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Home » Santa Clarita News » Beach Safety The Priority Of Supervisors

Beach Safety The Priority Of Supervisors

Beach_Frisbee_2If you’ve ever been bonked on the head by a Frisbee or football while relaxing on the beach, the LA County Supervisors are looking out for you.

A new Beach Ordinance, which goes into effect immediately, provides a set of guidelines for safe ball playing at the beach – and also imposes a fine for offenders.

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Beachgoers may throw, kick, or roll any ball or light object on county beaches during the off-peak season between Labor Day and Memorial Day as long as persons or property are not endangered, and may do so year-round in established and/or designated areas or if they receive permission from the Department of Beaches and Harbors or a lifeguard.

The new ordinance lifts a decades-old, all-out ban on playing football, Frisbee and other ball on the beach. Its intention was not to preclude football or Frisbee tossing.  Rather, its purpose is to allow ball playing, while providing reasonable safety measures that lifeguards may impose on a crowded beach day, when wayward footballs or Frisbees could cause injuries to bystanders.

The ordinance allows football play, Frisbee and other ball play during the off-peak beach season. In the summer months, when millions of visitors come to L.A. County beaches, lifeguards have the authority to stop a game if it threatens safety in crowded areas of the beach. If necessary, a citation may be issued by law enforcement or Department Code Enforcement Officers to individuals who ignore the lifeguards’ directives on ball playing.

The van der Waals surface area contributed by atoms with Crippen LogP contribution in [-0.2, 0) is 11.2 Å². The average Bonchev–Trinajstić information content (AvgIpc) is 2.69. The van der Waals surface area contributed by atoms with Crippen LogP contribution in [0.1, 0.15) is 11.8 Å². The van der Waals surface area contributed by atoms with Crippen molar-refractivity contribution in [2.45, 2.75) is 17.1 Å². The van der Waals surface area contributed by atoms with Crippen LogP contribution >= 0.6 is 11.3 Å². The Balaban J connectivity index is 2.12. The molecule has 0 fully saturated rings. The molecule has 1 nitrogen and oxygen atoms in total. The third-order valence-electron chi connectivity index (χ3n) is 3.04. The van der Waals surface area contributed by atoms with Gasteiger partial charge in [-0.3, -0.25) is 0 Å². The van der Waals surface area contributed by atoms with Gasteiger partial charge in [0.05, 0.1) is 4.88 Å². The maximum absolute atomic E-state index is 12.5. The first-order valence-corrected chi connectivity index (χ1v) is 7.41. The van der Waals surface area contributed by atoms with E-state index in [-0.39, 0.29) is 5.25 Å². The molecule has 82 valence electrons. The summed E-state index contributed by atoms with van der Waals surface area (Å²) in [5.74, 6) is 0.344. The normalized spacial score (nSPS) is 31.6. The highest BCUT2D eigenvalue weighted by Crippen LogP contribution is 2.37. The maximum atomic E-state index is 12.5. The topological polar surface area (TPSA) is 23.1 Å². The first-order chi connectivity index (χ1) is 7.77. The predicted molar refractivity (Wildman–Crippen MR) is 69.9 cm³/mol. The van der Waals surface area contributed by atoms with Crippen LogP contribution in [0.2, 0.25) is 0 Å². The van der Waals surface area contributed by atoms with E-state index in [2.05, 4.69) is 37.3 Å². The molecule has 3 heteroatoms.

Even during the peak season, the rule does allow for games in specially designated parts of the beach.

If the ball-playing code section is violated, the violation is an infraction punishable by a fine in accordance with California Government Code section 25132 as follows:

(b) “Every violation determined to be an infraction is punishable by (1) a fine not exceeding one hundred dollars ($100) for a first violation; (2) a fine not exceeding two hundred dollars ($200) for a second violation of the same ordinance within one year; (3) a fine not exceeding five hundred dollars ($500) for each additional violation of the same ordinance within one year.”

Now about those kids kicking sand in your face? You’re on your own.



Beach Safety The Priority Of Supervisors

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